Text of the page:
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Sweetener linked to increase in heart attacks, stroke and death

A sweetener in lollies and toothpaste has been linked to an increase in cardiovascular incidents.

A sweetener in lollies and toothpaste has been linked to an increase in cardiovascular incidents. Photo: Getty

A sweetener that replaces sugars in lollies and sweet foods – and is touted by Australian retailers as having health benefits – has been linked to higher rates of heart attack, stroke and death in a study.

Published in the European Heart Journal, researchers found that high levels of xylitol, a sugar substitute found in popular lollies and toothpaste, in participants’ blood increased the risk for disease and death.

Stanley Hazen, who led the study at the Cleveland Clinic, said the study shows the “immediate need for investigating sugar alcohols and artificial sweeteners”.

“Especially as they continue to be recommended in combatting conditions like obesity or diabetes,” he said.

“It does not mean throw out your toothpaste if it has xylitol in it, but we should be aware that consumption of a product containing high levels could increase the risk of blood clot-related events.”

About 3000 participants from across Europe had their blood examined regularly, with a third who had the highest amount of Xylitol in their plasma more likely to experience a “cardiovascular event”, such as a heart attack.

Common additive

Xylitol is a common substitute used in sugar-free lollies, gums, baked products and toothpaste.

The Cleveland Clinic said that over the past decade, the use of sugar substitutes has increased significantly in processed and other sweeteners that they have studied have found similar links between health issues and high levels in blood.

The researchers confirmed their findings by conducting pre-clinical testing that found the sweetener “caused platelets to clot and heightened the risk of thrombosis” and that the clotting was significantly worse than those who ingested glucose.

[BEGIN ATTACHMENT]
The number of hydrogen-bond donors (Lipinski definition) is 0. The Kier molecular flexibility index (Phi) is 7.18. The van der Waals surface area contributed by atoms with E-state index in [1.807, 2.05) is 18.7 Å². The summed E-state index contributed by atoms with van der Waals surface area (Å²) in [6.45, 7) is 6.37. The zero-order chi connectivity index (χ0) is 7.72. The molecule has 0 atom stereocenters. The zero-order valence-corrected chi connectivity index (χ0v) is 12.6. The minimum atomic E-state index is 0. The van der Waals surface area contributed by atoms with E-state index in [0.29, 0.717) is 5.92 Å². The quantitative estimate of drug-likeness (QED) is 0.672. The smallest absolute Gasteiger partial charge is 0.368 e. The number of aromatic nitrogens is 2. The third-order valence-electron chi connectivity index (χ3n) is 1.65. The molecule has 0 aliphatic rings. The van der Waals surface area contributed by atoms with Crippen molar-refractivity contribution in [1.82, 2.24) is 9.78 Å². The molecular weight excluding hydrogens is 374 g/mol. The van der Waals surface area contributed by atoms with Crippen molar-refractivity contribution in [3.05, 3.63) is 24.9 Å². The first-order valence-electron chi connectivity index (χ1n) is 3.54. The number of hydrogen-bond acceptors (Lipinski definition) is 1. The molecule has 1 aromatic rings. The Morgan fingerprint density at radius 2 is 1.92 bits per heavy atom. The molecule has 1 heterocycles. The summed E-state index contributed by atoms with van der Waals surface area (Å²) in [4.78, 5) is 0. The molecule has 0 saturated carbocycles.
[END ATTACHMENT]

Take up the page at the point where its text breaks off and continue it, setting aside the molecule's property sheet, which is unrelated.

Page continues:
Hazen said the study’s purpose was to find issues that “contribute to heart disease beyond the traditional risk factors like cholesterol, high blood pressure and diabetes”.

“Xylitol is one of them,” he said.

“The very people who are most at risk – those who are diabetic, obese or have metabolic syndrome – are the ones who are inadvertently reaching for an unhealthy option.”

In Australia

Across Australia, Xylitol is advertised as a “healthy, all-natural sweetener that contains many health benefits” in tooth decay and gum disease products and when sold as a sugar-free sweetener.

Xylitnol

Health shops around Australia sell Xylitol as a healthy alternative to sugar. Photo: Nirvana Health Products

“Forget the refined blues; embrace the natural sweetness of xylitol, the sugar alternative taking the health world by storm!” one health shop advertises.

“Xylitol, crafted from nature’s bounty, delivers precisely that: Guilt-free sweetness with a treasure trove of health benefits.”

Another advertises it as “the perfect all-natural sugar replacement”.

“Tastes like sugar, has no artificial ingredients, no aspartame and with less calories and carbs than sugar,” Sweetlife.com.au said.

“Ideal for a low-carb diet, keto-friendly, gluten and GMO-free.”

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